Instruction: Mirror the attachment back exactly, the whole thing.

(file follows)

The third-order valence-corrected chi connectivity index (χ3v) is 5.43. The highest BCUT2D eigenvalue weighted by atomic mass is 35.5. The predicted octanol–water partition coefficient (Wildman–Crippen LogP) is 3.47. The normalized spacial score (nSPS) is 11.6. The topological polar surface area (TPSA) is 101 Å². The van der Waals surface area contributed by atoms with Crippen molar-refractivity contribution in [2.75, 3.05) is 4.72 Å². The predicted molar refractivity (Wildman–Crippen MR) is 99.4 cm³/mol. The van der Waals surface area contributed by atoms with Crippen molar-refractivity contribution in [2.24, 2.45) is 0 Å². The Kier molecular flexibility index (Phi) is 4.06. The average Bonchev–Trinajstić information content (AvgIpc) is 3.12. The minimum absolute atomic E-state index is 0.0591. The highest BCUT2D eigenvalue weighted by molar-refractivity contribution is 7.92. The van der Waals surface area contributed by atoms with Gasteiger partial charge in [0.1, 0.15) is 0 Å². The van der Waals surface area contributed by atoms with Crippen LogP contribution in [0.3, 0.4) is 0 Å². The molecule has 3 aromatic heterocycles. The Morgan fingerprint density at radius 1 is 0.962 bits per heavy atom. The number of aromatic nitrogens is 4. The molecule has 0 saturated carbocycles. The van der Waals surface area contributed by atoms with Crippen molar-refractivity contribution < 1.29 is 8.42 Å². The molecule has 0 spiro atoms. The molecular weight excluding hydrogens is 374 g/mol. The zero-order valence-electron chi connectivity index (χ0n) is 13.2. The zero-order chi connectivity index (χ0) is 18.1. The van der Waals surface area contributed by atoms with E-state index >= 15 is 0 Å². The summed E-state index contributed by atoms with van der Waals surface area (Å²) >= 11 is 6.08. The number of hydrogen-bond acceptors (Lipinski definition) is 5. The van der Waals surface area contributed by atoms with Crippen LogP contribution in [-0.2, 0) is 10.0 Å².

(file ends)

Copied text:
The third-order valence-corrected chi connectivity index (χ3v) is 5.43. The highest BCUT2D eigenvalue weighted by atomic mass is 35.5. The predicted octanol–water partition coefficient (Wildman–Crippen LogP) is 3.47. The normalized spacial score (nSPS) is 11.6. The topological polar surface area (TPSA) is 101 Å². The van der Waals surface area contributed by atoms with Crippen molar-refractivity contribution in [2.75, 3.05) is 4.72 Å². The predicted molar refractivity (Wildman–Crippen MR) is 99.4 cm³/mol. The van der Waals surface area contributed by atoms with Crippen molar-refractivity contribution in [2.24, 2.45) is 0 Å². The Kier molecular flexibility index (Phi) is 4.06. The average Bonchev–Trinajstić information content (AvgIpc) is 3.12. The minimum absolute atomic E-state index is 0.0591. The highest BCUT2D eigenvalue weighted by molar-refractivity contribution is 7.92. The van der Waals surface area contributed by atoms with Gasteiger partial charge in [0.1, 0.15) is 0 Å². The van der Waals surface area contributed by atoms with Crippen LogP contribution in [0.3, 0.4) is 0 Å². The molecule has 3 aromatic heterocycles. The Morgan fingerprint density at radius 1 is 0.962 bits per heavy atom. The number of aromatic nitrogens is 4. The molecule has 0 saturated carbocycles. The van der Waals surface area contributed by atoms with Crippen molar-refractivity contribution < 1.29 is 8.42 Å². The molecule has 0 spiro atoms. The molecular weight excluding hydrogens is 374 g/mol. The zero-order valence-electron chi connectivity index (χ0n) is 13.2. The zero-order chi connectivity index (χ0) is 18.1. The van der Waals surface area contributed by atoms with E-state index >= 15 is 0 Å². The summed E-state index contributed by atoms with van der Waals surface area (Å²) >= 11 is 6.08. The number of hydrogen-bond acceptors (Lipinski definition) is 5. The van der Waals surface area contributed by atoms with Crippen LogP contribution in [-0.2, 0) is 10.0 Å².